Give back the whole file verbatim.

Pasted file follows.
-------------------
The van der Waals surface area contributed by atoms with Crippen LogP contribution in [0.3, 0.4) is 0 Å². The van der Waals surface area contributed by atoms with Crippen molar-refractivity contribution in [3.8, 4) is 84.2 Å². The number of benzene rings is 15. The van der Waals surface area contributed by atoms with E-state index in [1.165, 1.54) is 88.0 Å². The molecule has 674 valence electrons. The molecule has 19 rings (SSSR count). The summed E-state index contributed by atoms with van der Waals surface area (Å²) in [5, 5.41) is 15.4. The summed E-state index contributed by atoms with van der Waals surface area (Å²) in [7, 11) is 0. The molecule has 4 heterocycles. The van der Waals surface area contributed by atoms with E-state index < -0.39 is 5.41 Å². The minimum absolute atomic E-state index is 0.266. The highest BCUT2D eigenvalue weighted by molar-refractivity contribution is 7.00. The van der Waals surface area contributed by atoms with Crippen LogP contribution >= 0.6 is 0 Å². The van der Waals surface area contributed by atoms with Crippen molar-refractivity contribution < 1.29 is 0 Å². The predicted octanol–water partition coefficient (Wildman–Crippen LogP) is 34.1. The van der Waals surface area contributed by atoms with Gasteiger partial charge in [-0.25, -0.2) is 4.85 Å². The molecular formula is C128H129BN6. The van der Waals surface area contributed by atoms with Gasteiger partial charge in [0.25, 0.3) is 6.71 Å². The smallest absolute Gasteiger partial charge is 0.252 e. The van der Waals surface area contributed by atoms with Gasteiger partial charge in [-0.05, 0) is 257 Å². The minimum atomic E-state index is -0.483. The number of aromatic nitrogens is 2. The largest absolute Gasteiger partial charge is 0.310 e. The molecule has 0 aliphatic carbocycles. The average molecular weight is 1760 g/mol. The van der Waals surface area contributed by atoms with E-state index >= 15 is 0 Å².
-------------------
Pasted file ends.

The van der Waals surface area contributed by atoms with Crippen LogP contribution in [0.3, 0.4) is 0 Å². The van der Waals surface area contributed by atoms with Crippen molar-refractivity contribution in [3.8, 4) is 84.2 Å². The number of benzene rings is 15. The van der Waals surface area contributed by atoms with E-state index in [1.165, 1.54) is 88.0 Å². The molecule has 674 valence electrons. The molecule has 19 rings (SSSR count). The summed E-state index contributed by atoms with van der Waals surface area (Å²) in [5, 5.41) is 15.4. The summed E-state index contributed by atoms with van der Waals surface area (Å²) in [7, 11) is 0. The molecule has 4 heterocycles. The van der Waals surface area contributed by atoms with E-state index < -0.39 is 5.41 Å². The minimum absolute atomic E-state index is 0.266. The highest BCUT2D eigenvalue weighted by molar-refractivity contribution is 7.00. The van der Waals surface area contributed by atoms with Crippen LogP contribution >= 0.6 is 0 Å². The van der Waals surface area contributed by atoms with Crippen molar-refractivity contribution < 1.29 is 0 Å². The predicted octanol–water partition coefficient (Wildman–Crippen LogP) is 34.1. The van der Waals surface area contributed by atoms with Gasteiger partial charge in [-0.25, -0.2) is 4.85 Å². The molecular formula is C128H129BN6. The van der Waals surface area contributed by atoms with Gasteiger partial charge in [0.25, 0.3) is 6.71 Å². The smallest absolute Gasteiger partial charge is 0.252 e. The van der Waals surface area contributed by atoms with Gasteiger partial charge in [-0.05, 0) is 257 Å². The minimum atomic E-state index is -0.483. The number of aromatic nitrogens is 2. The largest absolute Gasteiger partial charge is 0.310 e. The molecule has 0 aliphatic carbocycles. The average molecular weight is 1760 g/mol. The van der Waals surface area contributed by atoms with E-state index >= 15 is 0 Å².